In the original version of the final sword fight, the Sheriff gets the upper hand on Robin disarming him and putting his sword to his neck. Robin looks doomed but the Doctor throws a cloth tapestry over the Sheriff blinding him. Robin picks back up his sword and decapitates the Sheriff. His head rolling across the floor.

Clara congratulates Robin on his apparent victory, but the Sheriff’s severed head suddenly starts talking! He reveals that the skyship fell on him and the knights made him half-robot.

Behind Clara the Sheriff’s body gets back up and puts a sword to her throat ordering the Doctor and Robin to surrender. Robin picks up the Sheriff’s head and throws it back to the Sheriff’s headless body. He puts his head back on. And the fight scene resumes as was shown.

In total about a minute of footage was lost and of course the reveal that the Sheriff was a robot.

Next week’s episode, Listen, sounds much darker, despite reportedly containing Clara and Danny’s first date. The episode is being compared to perhaps Steven Moffat’s greatest episode so far, Blink. Trailer above.

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Sleepy Hollow had poor timing with their National Headless Day promotion, and did not manage to get this canceled before seen as Doctor Who did with its beheading scene. For more mundane promotion, here is the official synopsis of the first episode of season two:

Episode 2.01 – This Is War (22-Sep-2014)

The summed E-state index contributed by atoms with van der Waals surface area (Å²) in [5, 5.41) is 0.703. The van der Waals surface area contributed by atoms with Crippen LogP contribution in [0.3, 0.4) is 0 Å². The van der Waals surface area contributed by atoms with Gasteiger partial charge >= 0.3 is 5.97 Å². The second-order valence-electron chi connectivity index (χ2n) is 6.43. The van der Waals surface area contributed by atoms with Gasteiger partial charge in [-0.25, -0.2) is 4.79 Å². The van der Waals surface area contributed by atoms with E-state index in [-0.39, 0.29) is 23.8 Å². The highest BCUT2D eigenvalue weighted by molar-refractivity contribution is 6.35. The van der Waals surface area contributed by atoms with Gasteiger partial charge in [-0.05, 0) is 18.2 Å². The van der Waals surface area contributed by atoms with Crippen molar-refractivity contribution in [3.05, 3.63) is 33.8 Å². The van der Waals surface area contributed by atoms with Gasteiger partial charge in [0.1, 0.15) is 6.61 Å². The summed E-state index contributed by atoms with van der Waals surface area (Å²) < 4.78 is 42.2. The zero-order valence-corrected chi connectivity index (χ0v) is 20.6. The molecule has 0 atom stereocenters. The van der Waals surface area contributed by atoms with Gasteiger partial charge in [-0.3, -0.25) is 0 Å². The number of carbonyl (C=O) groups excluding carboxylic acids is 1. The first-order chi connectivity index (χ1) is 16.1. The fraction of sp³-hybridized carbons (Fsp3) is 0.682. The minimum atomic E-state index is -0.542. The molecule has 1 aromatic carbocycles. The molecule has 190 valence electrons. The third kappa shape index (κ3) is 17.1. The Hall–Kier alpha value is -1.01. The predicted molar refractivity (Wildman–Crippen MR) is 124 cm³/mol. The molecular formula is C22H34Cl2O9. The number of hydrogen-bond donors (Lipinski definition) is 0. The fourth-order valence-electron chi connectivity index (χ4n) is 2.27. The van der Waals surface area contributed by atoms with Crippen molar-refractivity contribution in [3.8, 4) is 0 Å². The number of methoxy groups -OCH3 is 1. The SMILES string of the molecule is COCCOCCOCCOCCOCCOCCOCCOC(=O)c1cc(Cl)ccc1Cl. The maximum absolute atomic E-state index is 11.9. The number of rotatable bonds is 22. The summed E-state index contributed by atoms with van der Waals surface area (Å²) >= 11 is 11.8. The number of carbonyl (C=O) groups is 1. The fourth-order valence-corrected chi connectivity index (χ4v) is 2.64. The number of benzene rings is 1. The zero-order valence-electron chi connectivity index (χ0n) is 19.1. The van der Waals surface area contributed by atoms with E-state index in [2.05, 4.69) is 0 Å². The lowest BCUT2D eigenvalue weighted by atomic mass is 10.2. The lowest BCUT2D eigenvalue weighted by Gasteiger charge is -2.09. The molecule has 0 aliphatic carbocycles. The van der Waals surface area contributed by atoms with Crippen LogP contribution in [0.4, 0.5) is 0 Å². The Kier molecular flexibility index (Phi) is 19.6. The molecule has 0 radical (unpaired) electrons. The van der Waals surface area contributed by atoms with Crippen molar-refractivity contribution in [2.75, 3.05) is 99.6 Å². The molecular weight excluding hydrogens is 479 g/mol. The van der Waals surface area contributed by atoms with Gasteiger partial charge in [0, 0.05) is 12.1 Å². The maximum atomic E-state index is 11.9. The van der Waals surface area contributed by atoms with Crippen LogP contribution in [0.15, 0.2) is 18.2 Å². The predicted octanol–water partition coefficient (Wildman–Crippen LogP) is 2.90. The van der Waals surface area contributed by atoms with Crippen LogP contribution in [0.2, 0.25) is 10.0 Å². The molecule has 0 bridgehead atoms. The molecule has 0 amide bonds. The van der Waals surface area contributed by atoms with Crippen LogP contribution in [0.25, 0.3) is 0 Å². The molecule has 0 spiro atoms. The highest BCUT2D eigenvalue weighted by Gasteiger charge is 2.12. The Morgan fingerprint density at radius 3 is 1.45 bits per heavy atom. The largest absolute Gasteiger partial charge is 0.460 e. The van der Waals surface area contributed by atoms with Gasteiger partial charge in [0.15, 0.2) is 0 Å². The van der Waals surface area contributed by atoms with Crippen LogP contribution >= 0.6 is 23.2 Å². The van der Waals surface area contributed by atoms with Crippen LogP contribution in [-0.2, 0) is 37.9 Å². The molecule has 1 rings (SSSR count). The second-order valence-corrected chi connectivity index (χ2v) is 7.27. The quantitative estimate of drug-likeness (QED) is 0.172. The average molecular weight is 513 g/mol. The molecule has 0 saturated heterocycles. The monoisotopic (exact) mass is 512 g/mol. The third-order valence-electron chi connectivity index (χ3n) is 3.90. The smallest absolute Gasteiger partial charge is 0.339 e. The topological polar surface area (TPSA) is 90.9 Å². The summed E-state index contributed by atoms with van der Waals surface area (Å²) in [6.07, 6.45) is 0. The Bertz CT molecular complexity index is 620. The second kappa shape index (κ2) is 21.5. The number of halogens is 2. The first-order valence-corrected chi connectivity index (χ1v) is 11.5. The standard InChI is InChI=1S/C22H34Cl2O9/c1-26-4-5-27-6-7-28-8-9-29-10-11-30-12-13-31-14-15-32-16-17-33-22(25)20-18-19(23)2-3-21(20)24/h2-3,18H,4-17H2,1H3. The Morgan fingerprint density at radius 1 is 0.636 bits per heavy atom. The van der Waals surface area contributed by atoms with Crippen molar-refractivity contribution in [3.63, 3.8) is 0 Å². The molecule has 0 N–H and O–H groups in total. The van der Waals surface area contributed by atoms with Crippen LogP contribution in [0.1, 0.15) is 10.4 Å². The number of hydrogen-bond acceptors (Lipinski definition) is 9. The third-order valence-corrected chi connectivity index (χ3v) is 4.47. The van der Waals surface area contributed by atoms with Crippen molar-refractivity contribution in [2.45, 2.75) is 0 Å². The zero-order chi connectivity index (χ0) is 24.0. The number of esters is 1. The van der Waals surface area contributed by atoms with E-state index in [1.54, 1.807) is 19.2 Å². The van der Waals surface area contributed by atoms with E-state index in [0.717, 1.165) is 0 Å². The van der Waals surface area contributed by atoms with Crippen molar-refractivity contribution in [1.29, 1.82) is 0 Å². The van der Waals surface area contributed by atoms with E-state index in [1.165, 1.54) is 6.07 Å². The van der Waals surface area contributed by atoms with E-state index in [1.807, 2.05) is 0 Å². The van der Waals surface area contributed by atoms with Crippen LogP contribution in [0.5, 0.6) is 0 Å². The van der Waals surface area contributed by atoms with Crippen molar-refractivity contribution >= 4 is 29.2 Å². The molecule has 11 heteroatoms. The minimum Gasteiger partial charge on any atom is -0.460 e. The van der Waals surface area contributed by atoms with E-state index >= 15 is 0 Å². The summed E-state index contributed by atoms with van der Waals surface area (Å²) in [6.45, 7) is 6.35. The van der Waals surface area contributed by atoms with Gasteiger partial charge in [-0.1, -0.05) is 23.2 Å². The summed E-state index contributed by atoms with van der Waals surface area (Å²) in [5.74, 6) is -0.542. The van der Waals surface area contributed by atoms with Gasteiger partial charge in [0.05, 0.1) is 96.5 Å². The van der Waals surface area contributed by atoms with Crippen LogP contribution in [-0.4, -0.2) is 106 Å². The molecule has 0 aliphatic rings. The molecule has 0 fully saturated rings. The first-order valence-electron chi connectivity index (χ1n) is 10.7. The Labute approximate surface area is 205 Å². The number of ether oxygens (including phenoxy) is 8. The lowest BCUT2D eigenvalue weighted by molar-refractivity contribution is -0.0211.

In Sleepy Hollow, it would seem as though the status quo has been restored, but things in the formerly quaint town are never truly as they appear. Even now, how Crane managed to escape being betrayed and buried alive by his son, Jeremy (aka Henry Parish, aka the newly minted Horseman of War), or how Abbie freed herself from Purgatory, remains a mystery… even to them. What appears certain however is that while both Katrina and Jenny have apparently been lost, the Two Witnesses have not abandoned their quest to fight tirelessly against Moloch and his minions. Meanwhile, Moloch’s malevolent forces use all the powers at their disposal in an attempt to locate a key – once belonging to Founding Father Benjamin Franklin – which is capable of unlocking the gates of Purgatory. After using his unique skills on an unanticipated prisoner, Sin-Eater Henry Parish discovers a clue which points him in the direction of the valuable artifact, but Crane is intent on finding it first. While in Purgatory, Moloch works to raise a demonic army in preparation for his invasion, but those who would prevent the hoard’s advent get help from an unexpected source. Meanwhile, we learn that Jenny and Katrina are both still alive, though each is being held prisoner for vastly different reasons, and Crane takes the inadvisable action of re-entering Purgatory in order to fulfill a promise.